Understanding pain and coping in women with interstitial cystitis/bladder pain syndrome Journal Articles uri icon

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  • ObjectivesTo examine a self‐regulation and coping model for interstitial cystitis/bladder pain syndrome (IC/BPS) that may help us understand the pain experience of patients with chronic IC/BPS.Patients and MethodsThe model tested illness perceptions, illness‐focused coping, emotional regulation, mental health and disability in a stepwise method using factor analysis and structural equation modelling. Step 1, explored the underlying constructs. Step 2, confirmed the measurement models to determine the structure/composition of the main constructs. Step 3, evaluated the model fit and specified pathways in the proposed IC/BPS self‐regulation model. In all, 217 female patients with urologist diagnosed IC/BPS were recruited and diagnosed across tertiary care centres in North America. The data were collected through self‐report questionnaires.ResultsAn IC/BPS self‐regulation model was supported. Physical disability was worsened by patient's negative perception of their illness, attempts to cope using illness‐focused coping and poorer emotional regulation. Mental health was supported by perceptions that individuals could do something about their illness, using wellness‐focused behavioural strategies and adaptive emotion regulation.ConclusionsThe results clarify the complex and unique process of self‐regulation in women with IC/BPS, implicating cognitive and coping targets, and highlighting emotional regulation. This knowledge should help clinicians understand and manage these patients’ distress and disability.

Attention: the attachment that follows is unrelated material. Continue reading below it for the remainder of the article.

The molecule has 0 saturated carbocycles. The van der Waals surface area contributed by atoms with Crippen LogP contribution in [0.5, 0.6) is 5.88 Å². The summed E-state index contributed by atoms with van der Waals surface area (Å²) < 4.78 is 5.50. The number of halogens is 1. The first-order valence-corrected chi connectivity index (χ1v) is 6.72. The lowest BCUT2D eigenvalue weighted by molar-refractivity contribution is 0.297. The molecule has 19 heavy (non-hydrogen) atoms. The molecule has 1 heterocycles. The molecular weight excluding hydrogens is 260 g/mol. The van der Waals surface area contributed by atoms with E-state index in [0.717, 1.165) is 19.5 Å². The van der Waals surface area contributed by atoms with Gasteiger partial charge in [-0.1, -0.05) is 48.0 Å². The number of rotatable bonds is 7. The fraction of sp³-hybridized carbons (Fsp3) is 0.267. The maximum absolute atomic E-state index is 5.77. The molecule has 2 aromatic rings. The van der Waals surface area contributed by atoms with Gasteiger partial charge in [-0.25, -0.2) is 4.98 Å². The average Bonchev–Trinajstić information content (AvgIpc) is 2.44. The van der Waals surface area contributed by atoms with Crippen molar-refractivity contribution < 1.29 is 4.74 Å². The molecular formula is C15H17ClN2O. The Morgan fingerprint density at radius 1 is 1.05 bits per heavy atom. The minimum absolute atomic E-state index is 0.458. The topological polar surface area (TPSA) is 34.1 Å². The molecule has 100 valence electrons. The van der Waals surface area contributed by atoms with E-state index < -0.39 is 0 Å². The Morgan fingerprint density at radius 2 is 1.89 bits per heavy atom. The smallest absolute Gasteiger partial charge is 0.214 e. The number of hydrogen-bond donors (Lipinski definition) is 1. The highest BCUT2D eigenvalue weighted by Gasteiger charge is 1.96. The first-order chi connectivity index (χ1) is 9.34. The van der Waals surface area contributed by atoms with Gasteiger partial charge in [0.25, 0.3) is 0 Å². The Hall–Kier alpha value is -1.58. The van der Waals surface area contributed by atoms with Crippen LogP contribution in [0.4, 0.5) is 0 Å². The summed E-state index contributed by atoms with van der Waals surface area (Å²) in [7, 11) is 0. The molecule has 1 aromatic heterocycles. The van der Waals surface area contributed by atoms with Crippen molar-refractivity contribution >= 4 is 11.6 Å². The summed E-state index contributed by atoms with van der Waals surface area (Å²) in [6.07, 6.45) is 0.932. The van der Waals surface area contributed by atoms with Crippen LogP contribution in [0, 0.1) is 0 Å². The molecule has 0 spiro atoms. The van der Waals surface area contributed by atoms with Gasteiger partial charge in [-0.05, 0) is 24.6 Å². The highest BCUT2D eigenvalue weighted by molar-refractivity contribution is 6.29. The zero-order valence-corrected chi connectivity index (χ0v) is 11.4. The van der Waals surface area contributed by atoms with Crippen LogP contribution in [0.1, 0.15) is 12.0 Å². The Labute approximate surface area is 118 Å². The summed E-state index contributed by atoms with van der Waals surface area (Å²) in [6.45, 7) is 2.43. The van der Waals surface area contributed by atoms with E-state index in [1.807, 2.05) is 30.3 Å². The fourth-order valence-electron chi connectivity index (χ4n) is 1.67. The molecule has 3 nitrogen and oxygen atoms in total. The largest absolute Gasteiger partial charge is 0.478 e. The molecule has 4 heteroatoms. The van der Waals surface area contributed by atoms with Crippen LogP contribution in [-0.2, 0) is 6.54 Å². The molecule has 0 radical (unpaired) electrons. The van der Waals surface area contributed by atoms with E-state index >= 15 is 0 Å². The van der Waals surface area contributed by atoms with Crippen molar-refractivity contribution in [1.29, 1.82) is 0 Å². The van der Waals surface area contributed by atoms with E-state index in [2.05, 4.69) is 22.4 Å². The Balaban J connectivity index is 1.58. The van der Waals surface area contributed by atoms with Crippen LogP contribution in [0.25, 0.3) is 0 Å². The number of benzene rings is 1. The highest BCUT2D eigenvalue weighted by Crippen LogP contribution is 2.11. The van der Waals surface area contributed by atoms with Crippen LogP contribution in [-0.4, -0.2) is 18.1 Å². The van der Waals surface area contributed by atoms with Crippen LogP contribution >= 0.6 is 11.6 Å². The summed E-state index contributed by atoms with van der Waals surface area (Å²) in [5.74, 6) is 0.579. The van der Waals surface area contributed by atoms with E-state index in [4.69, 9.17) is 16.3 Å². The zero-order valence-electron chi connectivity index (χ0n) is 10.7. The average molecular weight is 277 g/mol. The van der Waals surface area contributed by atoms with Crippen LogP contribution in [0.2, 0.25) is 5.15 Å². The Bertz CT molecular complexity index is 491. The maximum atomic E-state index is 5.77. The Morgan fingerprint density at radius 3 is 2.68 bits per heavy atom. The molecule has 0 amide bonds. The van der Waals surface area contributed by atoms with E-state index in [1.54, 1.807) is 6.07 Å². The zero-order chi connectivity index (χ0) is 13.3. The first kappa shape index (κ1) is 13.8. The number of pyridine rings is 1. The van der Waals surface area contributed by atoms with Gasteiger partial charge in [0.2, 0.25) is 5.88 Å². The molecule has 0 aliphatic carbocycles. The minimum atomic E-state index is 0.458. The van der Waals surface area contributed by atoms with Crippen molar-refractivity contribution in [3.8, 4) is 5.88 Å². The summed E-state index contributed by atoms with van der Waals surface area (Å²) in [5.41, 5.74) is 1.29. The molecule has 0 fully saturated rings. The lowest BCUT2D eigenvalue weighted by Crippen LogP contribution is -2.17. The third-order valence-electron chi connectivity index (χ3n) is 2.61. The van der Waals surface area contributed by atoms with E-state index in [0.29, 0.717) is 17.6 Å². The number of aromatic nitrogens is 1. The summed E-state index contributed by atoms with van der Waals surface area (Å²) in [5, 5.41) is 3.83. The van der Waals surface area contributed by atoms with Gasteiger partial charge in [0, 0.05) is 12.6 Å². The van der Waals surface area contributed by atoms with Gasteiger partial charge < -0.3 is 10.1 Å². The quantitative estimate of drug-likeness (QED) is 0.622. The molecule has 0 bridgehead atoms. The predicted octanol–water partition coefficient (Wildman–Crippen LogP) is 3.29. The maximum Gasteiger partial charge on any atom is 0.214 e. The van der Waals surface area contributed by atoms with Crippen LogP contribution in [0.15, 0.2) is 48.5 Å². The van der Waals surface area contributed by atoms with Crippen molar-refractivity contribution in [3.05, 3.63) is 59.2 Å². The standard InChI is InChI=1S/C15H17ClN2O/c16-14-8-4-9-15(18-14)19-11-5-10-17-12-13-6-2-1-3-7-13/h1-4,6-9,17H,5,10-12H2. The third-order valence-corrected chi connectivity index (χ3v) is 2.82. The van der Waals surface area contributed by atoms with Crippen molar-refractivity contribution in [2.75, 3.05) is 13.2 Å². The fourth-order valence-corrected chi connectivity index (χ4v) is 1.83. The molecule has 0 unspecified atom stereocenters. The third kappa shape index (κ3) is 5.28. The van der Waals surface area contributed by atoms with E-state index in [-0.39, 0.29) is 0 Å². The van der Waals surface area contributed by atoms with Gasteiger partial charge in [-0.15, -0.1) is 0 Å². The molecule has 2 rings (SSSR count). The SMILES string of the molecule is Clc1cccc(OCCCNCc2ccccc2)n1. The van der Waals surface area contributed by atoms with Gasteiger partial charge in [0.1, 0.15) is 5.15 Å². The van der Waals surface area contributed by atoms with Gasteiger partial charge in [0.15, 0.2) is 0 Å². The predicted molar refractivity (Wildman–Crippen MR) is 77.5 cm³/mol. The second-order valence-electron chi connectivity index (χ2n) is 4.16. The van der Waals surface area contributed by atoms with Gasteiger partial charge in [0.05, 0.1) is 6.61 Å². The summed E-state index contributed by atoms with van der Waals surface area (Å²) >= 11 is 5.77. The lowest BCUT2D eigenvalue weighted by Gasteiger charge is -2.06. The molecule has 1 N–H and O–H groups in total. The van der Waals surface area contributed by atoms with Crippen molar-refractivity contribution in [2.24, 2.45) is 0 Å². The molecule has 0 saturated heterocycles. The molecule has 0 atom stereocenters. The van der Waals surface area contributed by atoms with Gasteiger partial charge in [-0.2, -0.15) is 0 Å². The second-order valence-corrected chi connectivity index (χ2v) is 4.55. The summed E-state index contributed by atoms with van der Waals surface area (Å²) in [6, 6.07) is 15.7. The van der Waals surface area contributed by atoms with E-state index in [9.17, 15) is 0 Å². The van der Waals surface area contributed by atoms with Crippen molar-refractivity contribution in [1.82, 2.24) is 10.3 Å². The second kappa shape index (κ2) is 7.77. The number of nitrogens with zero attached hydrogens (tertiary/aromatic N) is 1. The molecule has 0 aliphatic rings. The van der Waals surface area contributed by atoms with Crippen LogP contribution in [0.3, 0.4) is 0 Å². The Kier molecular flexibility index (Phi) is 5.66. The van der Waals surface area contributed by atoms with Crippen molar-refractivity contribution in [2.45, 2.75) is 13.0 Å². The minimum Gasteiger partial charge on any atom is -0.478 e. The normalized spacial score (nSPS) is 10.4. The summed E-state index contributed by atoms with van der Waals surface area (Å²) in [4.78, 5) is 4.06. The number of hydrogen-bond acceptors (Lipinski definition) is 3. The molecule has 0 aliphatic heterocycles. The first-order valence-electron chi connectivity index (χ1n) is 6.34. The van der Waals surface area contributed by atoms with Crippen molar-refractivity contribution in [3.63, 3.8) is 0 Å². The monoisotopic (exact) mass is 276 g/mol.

• Katz, Laura
  • Tripp, Dean A
  • Carr, Lesley K
  • Mayer, Robert
  • Moldwin, Robert M
  • Nickel, J Curtis

publication date

  • August 2017